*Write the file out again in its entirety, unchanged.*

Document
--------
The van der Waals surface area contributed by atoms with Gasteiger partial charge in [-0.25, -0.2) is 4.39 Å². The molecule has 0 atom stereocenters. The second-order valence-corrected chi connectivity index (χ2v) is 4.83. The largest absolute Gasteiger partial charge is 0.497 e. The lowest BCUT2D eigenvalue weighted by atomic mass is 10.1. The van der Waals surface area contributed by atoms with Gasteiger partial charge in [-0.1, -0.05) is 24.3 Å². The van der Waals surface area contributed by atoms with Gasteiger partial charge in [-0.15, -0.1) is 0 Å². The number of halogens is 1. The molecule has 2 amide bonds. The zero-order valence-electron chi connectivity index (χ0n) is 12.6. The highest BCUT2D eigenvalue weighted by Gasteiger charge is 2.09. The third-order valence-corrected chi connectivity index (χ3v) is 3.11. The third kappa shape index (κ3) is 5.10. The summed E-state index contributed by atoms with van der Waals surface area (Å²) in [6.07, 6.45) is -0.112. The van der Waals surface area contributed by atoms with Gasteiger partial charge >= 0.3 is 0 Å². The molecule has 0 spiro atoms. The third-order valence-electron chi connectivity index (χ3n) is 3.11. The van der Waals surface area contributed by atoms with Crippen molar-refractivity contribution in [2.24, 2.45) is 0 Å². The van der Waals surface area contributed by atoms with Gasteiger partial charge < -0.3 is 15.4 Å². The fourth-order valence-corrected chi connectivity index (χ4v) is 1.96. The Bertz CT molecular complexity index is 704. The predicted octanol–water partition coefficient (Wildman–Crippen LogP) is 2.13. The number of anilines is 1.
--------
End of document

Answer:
The van der Waals surface area contributed by atoms with Gasteiger partial charge in [-0.25, -0.2) is 4.39 Å². The molecule has 0 atom stereocenters. The second-order valence-corrected chi connectivity index (χ2v) is 4.83. The largest absolute Gasteiger partial charge is 0.497 e. The lowest BCUT2D eigenvalue weighted by atomic mass is 10.1. The van der Waals surface area contributed by atoms with Gasteiger partial charge in [-0.1, -0.05) is 24.3 Å². The van der Waals surface area contributed by atoms with Gasteiger partial charge in [-0.15, -0.1) is 0 Å². The number of halogens is 1. The molecule has 2 amide bonds. The zero-order valence-electron chi connectivity index (χ0n) is 12.6. The highest BCUT2D eigenvalue weighted by Gasteiger charge is 2.09. The third-order valence-corrected chi connectivity index (χ3v) is 3.11. The third kappa shape index (κ3) is 5.10. The summed E-state index contributed by atoms with van der Waals surface area (Å²) in [6.07, 6.45) is -0.112. The van der Waals surface area contributed by atoms with Gasteiger partial charge >= 0.3 is 0 Å². The molecule has 0 spiro atoms. The third-order valence-electron chi connectivity index (χ3n) is 3.11. The van der Waals surface area contributed by atoms with Crippen molar-refractivity contribution in [2.24, 2.45) is 0 Å². The van der Waals surface area contributed by atoms with Gasteiger partial charge < -0.3 is 15.4 Å². The fourth-order valence-corrected chi connectivity index (χ4v) is 1.96. The Bertz CT molecular complexity index is 704. The predicted octanol–water partition coefficient (Wildman–Crippen LogP) is 2.13. The number of anilines is 1.